As several key industries begin to buckle under the weight of the staffing shortages caused by the rising tide of Covid-19 cases sweeping Australia, the NSW and QLD State Governments have redefined work restrictions for close contacts.
The change will see critical workers in food distribution allowed to return to work at the discretion of employers in an effort to ease the food shortages currently impacting supermarkets.
Such workers will be required to wear masks and conduct daily rapid antigen tests, and isolate should they return a positive test or develop symptoms.
The Independent Food Distributors Australia Association of Australia welcomed the changes, with CEO Richard Forbes calling on other states to follow suit.
“If there isn’t one consistent, national agreement across the country, and quickly, then food distribution warehouses will continue to be impacted by Covid, which will ultimately impact those in the community that rely on us,” said Forbes.
“A food transport system involves trucks crossing state borders daily, so the only solution is for Premiers and Chief Ministers to agree to one close contact isolation rule for all food workers, nationally.”
In order for the new plan to work, however, warehouse and transport businesses will need a steady access to Rapid Antigen Tests – something Forbes notes is not currently the case.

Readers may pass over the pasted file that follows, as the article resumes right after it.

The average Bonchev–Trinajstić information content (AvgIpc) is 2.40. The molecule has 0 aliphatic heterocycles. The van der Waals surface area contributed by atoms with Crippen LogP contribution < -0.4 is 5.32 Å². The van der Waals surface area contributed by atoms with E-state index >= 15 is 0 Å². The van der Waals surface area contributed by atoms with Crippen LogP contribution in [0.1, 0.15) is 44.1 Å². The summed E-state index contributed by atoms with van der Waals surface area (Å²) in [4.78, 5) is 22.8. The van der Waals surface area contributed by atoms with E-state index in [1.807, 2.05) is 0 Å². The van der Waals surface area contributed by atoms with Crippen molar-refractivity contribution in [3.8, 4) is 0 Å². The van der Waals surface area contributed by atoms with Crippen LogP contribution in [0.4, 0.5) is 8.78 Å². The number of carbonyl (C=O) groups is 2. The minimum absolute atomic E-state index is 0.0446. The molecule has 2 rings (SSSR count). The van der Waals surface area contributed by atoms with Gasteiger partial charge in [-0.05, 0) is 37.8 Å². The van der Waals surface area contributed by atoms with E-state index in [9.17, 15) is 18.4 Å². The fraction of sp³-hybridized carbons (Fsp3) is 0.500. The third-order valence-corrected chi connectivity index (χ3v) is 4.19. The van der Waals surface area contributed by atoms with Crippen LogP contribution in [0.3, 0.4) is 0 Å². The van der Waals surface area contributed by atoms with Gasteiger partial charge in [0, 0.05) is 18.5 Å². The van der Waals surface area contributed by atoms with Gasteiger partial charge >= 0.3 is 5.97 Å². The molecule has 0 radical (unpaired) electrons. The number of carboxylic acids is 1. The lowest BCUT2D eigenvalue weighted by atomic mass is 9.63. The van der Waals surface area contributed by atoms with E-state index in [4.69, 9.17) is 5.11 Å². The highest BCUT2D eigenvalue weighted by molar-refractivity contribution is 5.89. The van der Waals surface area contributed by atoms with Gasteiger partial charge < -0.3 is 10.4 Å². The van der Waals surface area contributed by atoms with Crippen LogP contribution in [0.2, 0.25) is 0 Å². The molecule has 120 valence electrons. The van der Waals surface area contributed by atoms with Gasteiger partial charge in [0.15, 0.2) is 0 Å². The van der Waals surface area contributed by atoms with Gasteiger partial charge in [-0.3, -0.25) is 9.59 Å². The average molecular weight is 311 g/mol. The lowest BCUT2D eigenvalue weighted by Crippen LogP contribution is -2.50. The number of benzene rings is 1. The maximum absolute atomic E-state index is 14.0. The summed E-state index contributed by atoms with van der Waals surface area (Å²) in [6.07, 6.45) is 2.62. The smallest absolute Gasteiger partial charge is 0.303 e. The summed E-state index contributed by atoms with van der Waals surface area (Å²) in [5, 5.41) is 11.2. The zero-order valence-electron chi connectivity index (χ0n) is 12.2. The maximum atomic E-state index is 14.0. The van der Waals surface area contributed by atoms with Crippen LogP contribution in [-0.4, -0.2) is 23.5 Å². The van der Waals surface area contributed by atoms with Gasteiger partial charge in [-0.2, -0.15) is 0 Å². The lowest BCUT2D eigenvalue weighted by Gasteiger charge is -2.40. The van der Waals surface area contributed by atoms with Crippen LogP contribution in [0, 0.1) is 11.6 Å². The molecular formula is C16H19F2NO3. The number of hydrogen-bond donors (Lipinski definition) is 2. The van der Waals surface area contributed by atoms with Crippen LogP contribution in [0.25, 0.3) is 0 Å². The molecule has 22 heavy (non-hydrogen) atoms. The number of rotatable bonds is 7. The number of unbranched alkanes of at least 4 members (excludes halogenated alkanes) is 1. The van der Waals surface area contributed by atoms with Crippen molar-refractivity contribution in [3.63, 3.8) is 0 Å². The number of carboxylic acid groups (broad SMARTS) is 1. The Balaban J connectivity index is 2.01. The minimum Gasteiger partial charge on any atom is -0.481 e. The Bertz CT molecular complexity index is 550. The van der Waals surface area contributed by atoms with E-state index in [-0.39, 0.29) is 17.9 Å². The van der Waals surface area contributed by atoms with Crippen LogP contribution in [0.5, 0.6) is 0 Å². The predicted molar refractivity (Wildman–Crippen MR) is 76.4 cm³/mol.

“Many warehouse owners have been struggling to access RAT tests for their workers and when they do it’s been costing them up to $5,000 a week with no government support whatsoever, at a time when they are realising huge financial losses,” Forbes.
Prime Minister Scott Morrison has said he won’t be making RAT testing free for most Australians, and instead is implementing a voucher scheme to give Australians holding various concession cards access to a limited number of free tests.
Not all parties have welcomed the change with open arms, however. The Transport Workers’ Union national secretary Michael Kaine said the change in restrictions is “beyond reckless”, and that governments continue to ignore warning signs while leaving workers to fend for themselves.
“We know, even if you’re asymptomatic, you can still spread the virus. Requiring potentially sick people to go to work won’t make supply chains healthy,” Kaine said.
ACTU acting secretary Liam O’Brian similarly said the changes would only cause infections to rise, and will, in the medium term, cripple supply chains.
NSW Premier Dominic Perrottet defended the change as vital in keeping society open.
“The best thing we can do is remain open,” said Perrottet, who has made a stand on ‘living with the virus’ rather than the ‘isolate and eliminate’ approach of his predecessor Gladys Berejiklian.
“We have to ensure distribution networks are secure, we’ve seen globally this is a substantial challenge [but] I believe the changes we made today get that balance right.”